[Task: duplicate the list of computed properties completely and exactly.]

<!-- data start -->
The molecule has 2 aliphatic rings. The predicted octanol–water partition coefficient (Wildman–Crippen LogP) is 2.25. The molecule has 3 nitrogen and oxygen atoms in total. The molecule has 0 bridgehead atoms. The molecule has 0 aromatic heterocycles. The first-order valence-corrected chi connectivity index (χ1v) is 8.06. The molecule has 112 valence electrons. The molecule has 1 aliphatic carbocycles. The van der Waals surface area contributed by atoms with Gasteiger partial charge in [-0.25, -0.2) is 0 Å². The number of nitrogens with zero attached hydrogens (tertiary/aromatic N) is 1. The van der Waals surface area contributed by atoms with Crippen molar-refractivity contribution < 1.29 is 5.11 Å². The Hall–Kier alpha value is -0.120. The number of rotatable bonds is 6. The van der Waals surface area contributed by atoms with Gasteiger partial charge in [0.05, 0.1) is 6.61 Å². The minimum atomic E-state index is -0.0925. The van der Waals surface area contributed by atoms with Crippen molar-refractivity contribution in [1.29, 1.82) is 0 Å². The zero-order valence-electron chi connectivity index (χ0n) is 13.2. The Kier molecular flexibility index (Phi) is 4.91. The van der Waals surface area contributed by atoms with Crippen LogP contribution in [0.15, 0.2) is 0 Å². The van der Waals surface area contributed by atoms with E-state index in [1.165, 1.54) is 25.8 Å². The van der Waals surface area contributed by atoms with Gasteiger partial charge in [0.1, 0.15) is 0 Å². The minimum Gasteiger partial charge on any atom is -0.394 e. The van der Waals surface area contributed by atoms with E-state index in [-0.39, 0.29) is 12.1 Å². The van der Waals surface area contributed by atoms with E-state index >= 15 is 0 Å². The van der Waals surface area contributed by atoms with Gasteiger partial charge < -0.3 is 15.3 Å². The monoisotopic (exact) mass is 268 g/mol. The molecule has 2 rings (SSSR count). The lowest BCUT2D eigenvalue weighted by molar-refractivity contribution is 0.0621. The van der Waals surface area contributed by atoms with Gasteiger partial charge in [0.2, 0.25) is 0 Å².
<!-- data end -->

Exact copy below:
The molecule has 2 aliphatic rings. The predicted octanol–water partition coefficient (Wildman–Crippen LogP) is 2.25. The molecule has 3 nitrogen and oxygen atoms in total. The molecule has 0 bridgehead atoms. The molecule has 0 aromatic heterocycles. The first-order valence-corrected chi connectivity index (χ1v) is 8.06. The molecule has 112 valence electrons. The molecule has 1 aliphatic carbocycles. The van der Waals surface area contributed by atoms with Gasteiger partial charge in [-0.25, -0.2) is 0 Å². The number of nitrogens with zero attached hydrogens (tertiary/aromatic N) is 1. The van der Waals surface area contributed by atoms with Crippen molar-refractivity contribution < 1.29 is 5.11 Å². The Hall–Kier alpha value is -0.120. The number of rotatable bonds is 6. The van der Waals surface area contributed by atoms with Gasteiger partial charge in [0.05, 0.1) is 6.61 Å². The minimum atomic E-state index is -0.0925. The van der Waals surface area contributed by atoms with Crippen molar-refractivity contribution in [1.29, 1.82) is 0 Å². The zero-order valence-electron chi connectivity index (χ0n) is 13.2. The Kier molecular flexibility index (Phi) is 4.91. The van der Waals surface area contributed by atoms with Crippen LogP contribution in [0.15, 0.2) is 0 Å². The van der Waals surface area contributed by atoms with E-state index in [1.165, 1.54) is 25.8 Å². The van der Waals surface area contributed by atoms with Gasteiger partial charge in [0.1, 0.15) is 0 Å². The minimum Gasteiger partial charge on any atom is -0.394 e. The van der Waals surface area contributed by atoms with E-state index in [-0.39, 0.29) is 12.1 Å². The van der Waals surface area contributed by atoms with E-state index >= 15 is 0 Å². The van der Waals surface area contributed by atoms with Gasteiger partial charge < -0.3 is 15.3 Å². The monoisotopic (exact) mass is 268 g/mol. The molecule has 2 rings (SSSR count). The lowest BCUT2D eigenvalue weighted by molar-refractivity contribution is 0.0621. The van der Waals surface area contributed by atoms with Gasteiger partial charge in [0.2, 0.25) is 0 Å².